• 03-NOV-2014

  • SOURCE: Volvo Ocean Race


DRAMA, DANGER AND DAMAGE including smashed steering wheel, as Dongfeng recovers well from broken control line system

Onboard Dongfeng just after 1800 UTC, part of the sheeting system (control lines) for the masthead gennaker (big sail at the front) broke and the high loads held in that line were released across the leeward deck causing significant damage. There were no injuries to the crew at all despite the major damage to deck equipment, and the determined men of Dongfeng set about immediately to rig a backup solution and get back to full speed. [The whole thing was captured on video]

The team lost about 5 miles during the half an hour or so it took to get things under control, assess the damage and get going again at full speed, during which time their speed dropped to around 12 knots rather than the 22 knots the fleet had been powering along at (an average speed, so peak speeds much higher). The rest of the night whilst wet, cold and fast, passed well for our guys, and they have maintained second place this morning just 8 miles from Abu Dhabi at 0600 GMT this morning having retaken a few of the miles lost. The leading trio are steaming along at an average of over 25 knots - hammer down in 25 to 30 knots of cold Southern Ocean wind (it tends to be denser than the normal stuff too!) with just over 800 miles still to run. The strong wind is not expected to hold to the finish but for now the boats are charging towards the dream of hot showers, warm beds and stable ground under their feet!

The damage to the boat includes the broken wheel on the starboard (right) side - this will be a handicap for Dongfeng when on the other gybe as they would use this broken wheel - difficult to use the other wheel as you can't see the right part of the sails when you steer - a reason for there being two wheels one on each side; the pushpit has gone completely (the protective safety bars at back of the boat), aft stanchions (the safety posts on the side of the boat at the back) above the deck level so no damage to deck itself, and one of two satcom C antennae - the boat is loaded with communication kit so this one is a manageable loss; and the lifelines on that side of the boat (strops that the crew clip on to keep them onboard). Yesterday, the team sent a message from the boat saying how happy with the shore team's work they were and that they hoped to bring the boat in to Cape Town in good shape...ah, the shore team work list just got a whole lot longer on was going to be a very fast pace and hard work pitstop in South Africa already.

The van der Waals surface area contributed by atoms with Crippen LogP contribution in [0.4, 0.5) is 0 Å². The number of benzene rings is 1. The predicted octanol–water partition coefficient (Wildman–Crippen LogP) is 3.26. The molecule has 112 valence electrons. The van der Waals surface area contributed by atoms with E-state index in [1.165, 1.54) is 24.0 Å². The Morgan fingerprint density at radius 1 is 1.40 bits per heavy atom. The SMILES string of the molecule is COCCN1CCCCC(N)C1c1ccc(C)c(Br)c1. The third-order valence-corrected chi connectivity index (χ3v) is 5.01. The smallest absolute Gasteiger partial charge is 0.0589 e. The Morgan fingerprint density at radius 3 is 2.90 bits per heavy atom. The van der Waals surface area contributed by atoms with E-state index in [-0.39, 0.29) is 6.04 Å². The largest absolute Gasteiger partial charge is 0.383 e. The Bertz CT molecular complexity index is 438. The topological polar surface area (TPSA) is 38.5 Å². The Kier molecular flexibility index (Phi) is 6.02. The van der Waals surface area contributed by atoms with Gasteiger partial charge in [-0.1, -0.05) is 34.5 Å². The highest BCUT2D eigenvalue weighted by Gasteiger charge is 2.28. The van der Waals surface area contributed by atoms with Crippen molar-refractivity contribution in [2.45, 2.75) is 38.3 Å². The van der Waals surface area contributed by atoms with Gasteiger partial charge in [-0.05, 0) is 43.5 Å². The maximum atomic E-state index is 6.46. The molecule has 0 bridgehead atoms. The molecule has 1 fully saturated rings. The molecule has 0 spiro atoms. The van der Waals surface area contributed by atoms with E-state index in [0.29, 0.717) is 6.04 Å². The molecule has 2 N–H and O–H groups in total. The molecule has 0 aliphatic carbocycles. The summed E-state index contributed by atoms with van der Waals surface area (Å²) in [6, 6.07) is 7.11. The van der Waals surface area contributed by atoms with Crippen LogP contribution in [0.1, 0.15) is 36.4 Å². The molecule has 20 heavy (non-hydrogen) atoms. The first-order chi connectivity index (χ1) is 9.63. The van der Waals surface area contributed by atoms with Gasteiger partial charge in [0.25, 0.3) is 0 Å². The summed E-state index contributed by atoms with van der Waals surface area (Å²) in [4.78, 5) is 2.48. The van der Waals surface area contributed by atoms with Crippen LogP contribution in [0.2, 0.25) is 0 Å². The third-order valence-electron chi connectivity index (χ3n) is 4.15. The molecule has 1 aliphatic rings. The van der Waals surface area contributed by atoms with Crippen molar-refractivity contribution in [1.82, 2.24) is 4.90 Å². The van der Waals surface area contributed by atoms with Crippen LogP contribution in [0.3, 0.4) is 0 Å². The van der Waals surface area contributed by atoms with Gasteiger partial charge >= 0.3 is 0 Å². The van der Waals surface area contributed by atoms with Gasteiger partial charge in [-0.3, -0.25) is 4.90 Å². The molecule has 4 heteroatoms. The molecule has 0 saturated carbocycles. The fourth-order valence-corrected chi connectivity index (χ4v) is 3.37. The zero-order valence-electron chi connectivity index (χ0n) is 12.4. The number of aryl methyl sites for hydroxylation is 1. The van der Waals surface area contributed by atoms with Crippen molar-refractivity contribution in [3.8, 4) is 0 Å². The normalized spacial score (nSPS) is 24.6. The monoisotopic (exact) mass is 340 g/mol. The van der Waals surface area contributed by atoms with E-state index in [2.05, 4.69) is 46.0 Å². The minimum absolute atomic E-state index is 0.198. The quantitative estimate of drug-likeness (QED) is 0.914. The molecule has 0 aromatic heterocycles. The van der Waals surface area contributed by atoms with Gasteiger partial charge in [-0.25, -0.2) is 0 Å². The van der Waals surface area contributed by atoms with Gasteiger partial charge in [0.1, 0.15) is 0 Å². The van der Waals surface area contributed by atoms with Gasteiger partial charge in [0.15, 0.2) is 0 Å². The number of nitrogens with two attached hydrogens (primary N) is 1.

The moment it happened, and the aftermath, have all been captured by a raw and direct video feed by Yann Riou onboard Dongfeng.

"A padeye broke, not a mistake from us. Very strange, not seen that before. It has caused a lot of problems - no more wheel, no more lifelines, no more aft block. We will deal with it and try to stay focused on the job at the moment, but for sure it doesn't help! [our race]"from a disappointed Charles Caudrelier at the helm of Dongfeng.

"This is one of the strongest points on the boat, its where we sheet all the big sails. Its gone. Straight off. A bit disappointing. Bit scary actually" from Martin Stromberg. Kevin Escoffier and the guys will now need to find another way of connecting the gennaker sheet at the back of the boat to maintain the best angle for this vital control line when using the masthead gennaker and A3 - the two biggest sails on the boat, that will certainly be needed between now and the finish.

Our navigator the Warhorse Pascal Bidegorry joked "I can't leave the guys on deck for more than 5 minutes [before there is a problem!]. Now we have a flush [deck]! Wow...wow..."! Emotion from the Warhorse, as the determined men of Dongfeng continue their battle towards Cape Town!